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SHARING THE BLAME: Global Consumption and China’s Role in Ancient Forest Destruction

Dokument - 28 mars, 2006
China’s hunger for wood consumption is reshaping the global wood market and trade. In less than 10 years unprecedented economic growth, coupled with a shortage of domestic forest resources, has driven China to become the world’s largest importer of unprocessed logs and tropical timber and the world’s second largest importer of wood products.

SHARING THE BLAME: Global Consumption and China’s Role in Ancient Forest Destruction

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Executive summary: China is becoming the world’s factory for plywood, furniture and paper, and its export of wood products is growing at a faster rate than domestic consumption. Much of the wood China imports to produce these products are shipped in from countries which are plagued with severe illegal logging and deforestation: in many cases, this illegal timber is imported, processed, and exported as “laundered” products. “Made in China” products are flooding ports and stores in the USA, Europe and Japan as consumers are lured by low costs, regardless of whether the products are made with illegal timber or not.

This report gives a comprehensive picture of the major trends in the Chinese wood market and consumption, and analyzes their implications for the world’s remaining ancient forests. Special attention is given to impact on the Paradise Forests, the largest intact rainforests in the Asia Pacific region, which stretch from South East Asia, across the islands of Indonesia and on towards Papua New Guinea and the Solomon Islands in the Pacific. This report concludes that China’s hunger for wood products is fueling ancient forest destruction, and demand from developed countries for inexpensive yet high-quality wood products is helping to drive this destruction. It also warns that the world’s shrinking forests cannot sustain the consumption patterns of developed countries, and it will not sustain China’s aspiration to attain that same level of consumption. Unless the world reverses the trend of unsustainable consumption, the remaining ancient forests will disappear within decades.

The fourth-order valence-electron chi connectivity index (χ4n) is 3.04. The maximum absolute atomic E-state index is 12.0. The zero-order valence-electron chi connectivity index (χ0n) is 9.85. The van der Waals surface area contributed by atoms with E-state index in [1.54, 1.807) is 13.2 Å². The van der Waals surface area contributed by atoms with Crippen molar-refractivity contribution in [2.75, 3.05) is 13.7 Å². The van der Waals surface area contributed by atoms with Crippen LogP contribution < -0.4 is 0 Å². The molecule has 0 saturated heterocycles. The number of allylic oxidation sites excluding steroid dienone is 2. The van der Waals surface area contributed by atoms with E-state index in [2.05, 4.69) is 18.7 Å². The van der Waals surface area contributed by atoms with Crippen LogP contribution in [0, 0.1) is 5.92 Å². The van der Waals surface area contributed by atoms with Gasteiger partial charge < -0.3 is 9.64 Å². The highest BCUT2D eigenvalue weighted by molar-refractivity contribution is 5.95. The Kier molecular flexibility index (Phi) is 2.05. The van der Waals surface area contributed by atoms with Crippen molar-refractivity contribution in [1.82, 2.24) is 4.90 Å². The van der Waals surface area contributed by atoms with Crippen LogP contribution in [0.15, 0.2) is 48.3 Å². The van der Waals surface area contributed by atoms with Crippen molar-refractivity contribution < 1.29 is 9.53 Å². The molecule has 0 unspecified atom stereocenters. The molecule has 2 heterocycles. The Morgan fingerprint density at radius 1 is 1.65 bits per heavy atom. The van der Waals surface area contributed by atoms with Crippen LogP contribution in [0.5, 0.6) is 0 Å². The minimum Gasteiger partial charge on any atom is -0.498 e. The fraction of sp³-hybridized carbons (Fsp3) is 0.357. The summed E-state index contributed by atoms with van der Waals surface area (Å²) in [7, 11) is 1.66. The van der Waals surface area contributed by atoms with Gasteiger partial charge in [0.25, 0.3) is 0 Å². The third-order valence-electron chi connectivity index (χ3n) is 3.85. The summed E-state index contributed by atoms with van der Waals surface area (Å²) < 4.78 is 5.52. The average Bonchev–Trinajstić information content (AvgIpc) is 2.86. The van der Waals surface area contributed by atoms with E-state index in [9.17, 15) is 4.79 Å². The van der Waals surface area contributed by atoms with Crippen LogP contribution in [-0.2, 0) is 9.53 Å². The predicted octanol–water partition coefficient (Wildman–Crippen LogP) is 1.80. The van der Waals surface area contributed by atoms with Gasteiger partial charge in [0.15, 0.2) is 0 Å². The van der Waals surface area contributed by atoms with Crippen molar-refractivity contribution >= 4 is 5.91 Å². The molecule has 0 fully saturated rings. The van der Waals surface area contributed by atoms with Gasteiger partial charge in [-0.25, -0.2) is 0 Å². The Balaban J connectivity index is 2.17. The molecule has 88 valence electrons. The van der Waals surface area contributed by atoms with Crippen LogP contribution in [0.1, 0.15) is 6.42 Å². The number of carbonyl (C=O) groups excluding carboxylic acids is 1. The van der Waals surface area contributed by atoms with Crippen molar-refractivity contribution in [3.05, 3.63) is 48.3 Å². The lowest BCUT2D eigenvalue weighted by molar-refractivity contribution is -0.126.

Num. pages: 72